# Power law is Nested in Power Law with Cutoff?

I'm reading "Power-Law Distributions in Empirical Data": https://arxiv.org/pdf/0706.1062.pdf.

The authors make the claim that "In some cases the distributions we wish to compare may be nested, meaning that one family of distributions is a subset of the other. The power law and the power law with exponential cutoff in Table 2.1 provide an example of such nested distributions."

If you were to write just the "kernels" of the pdfs for the corresponding distributions, this seems obvious:

$$f(x) \propto x^{-\alpha}e^{-\lambda x} \ \ \text{ power law with cutoff}$$

and $$g(x)\propto x^{-\alpha} \ \ \text{power law} .$$

Sure, sure, if we let $\lambda = 0$, then $f(x)$ seems to equal $g(x)$. But let's look at the full pdfs,

$$f(x) = \frac{\lambda^{1-\alpha}}{\Gamma(1-\alpha, \lambda x_{min})}x^{-\alpha}e^{-\lambda x} \ \ \text{ power law with cutoff}$$

and $$g(x)= (\alpha-1)x_{min}^{\alpha -1 }x^{-\alpha} \ \ \text{power law} .$$

where $\alpha > 1$ and $x \ge x_{min} >0$.

Now it's not so obvious. If we plug in $\lambda = 0$, then $f(x) = 0$.

In what sense can we say that these are nested? I am not satisfied with saying "but the normalizer doesn't matter" because, as far as the equivalence of the functions is concerned, it seems to matter a lot.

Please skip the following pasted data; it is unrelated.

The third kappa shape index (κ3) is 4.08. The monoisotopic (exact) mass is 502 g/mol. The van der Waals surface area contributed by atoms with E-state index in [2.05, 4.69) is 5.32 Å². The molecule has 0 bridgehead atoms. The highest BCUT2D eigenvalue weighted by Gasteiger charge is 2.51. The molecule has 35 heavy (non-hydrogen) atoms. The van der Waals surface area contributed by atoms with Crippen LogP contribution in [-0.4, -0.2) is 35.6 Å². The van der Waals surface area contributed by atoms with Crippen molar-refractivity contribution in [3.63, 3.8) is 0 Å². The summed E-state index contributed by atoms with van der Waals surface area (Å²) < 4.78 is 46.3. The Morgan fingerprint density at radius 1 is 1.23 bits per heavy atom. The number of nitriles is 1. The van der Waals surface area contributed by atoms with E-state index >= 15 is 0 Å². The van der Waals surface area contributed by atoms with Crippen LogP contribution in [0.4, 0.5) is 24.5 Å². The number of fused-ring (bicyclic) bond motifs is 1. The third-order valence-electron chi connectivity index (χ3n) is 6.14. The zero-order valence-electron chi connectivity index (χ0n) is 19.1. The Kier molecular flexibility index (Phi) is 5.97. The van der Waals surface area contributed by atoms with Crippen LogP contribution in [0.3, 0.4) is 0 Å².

As you correctly noted, the authors of this publication refer to the cases where $\alpha > 1$. With this in mind, we arrive at the following observations:

1. When $\lambda = 0$, we divide by zero and get an indeterminate result.

2. When $\lambda \rightarrow 0$, we get $f(x) \rightarrow g(x)$.

We can show this with simple asymptotic considerations:

For $\lambda \rightarrow 0$ we get $e^{- \lambda x} \rightarrow 1$ ($x > 0$) and $\lambda ^{1-\alpha} \rightarrow \infty$ as well as $\Gamma\left(1-\alpha,\lambda x_{min}\right) \rightarrow \infty$.

BUT: $$\frac{\lambda ^{1-\alpha}}{\Gamma\left(1-\alpha,\lambda x_{min}\right)} \rightarrow \frac{\alpha - 1}{x_{min}} \left(\frac{1}{x_{min}}\right)^{-\alpha} \text{, for }\lambda \rightarrow 0$$ The reason for the latter is the asymptotic behavior of the upper incomplete gamma function (https://en.wikipedia.org/wiki/Incomplete_gamma_function#Asymptotic_behavior): $$\frac{\Gamma\left(1-\alpha,\lambda x_{min}\right)}{(\lambda x_{min})^{1-\alpha}} \rightarrow -\frac{1}{1-\alpha} ,$$ therefore

$$\frac{\lambda ^{1-\alpha}}{\Gamma\left(1-\alpha,\lambda x_{min}\right)} = \left(\frac{\Gamma\left(1-\alpha,\lambda x_{min}\right)}{(\lambda x_{min})^{1-\alpha}} (x_{min})^{1-\alpha}\right)^{-1}\rightarrow \frac{-(1-\alpha)}{x_{min}^{1-\alpha}} =\frac{\alpha - 1}{x_{min}} \left(\frac{1}{x_{min}}\right)^{-\alpha}.$$

In this sense, power law and power law with exponential cutoff are nested distributions as you can derive the former from the latter for $\lambda \rightarrow 0$.

In addition, the log-log plot below shows how the power law with cutoff asymptotically approaches the power law in the arbitrary case of $x = 1$, $\alpha = 2.5$, $x_{min} = 0.1$ and $\lambda = 10^{-m}$.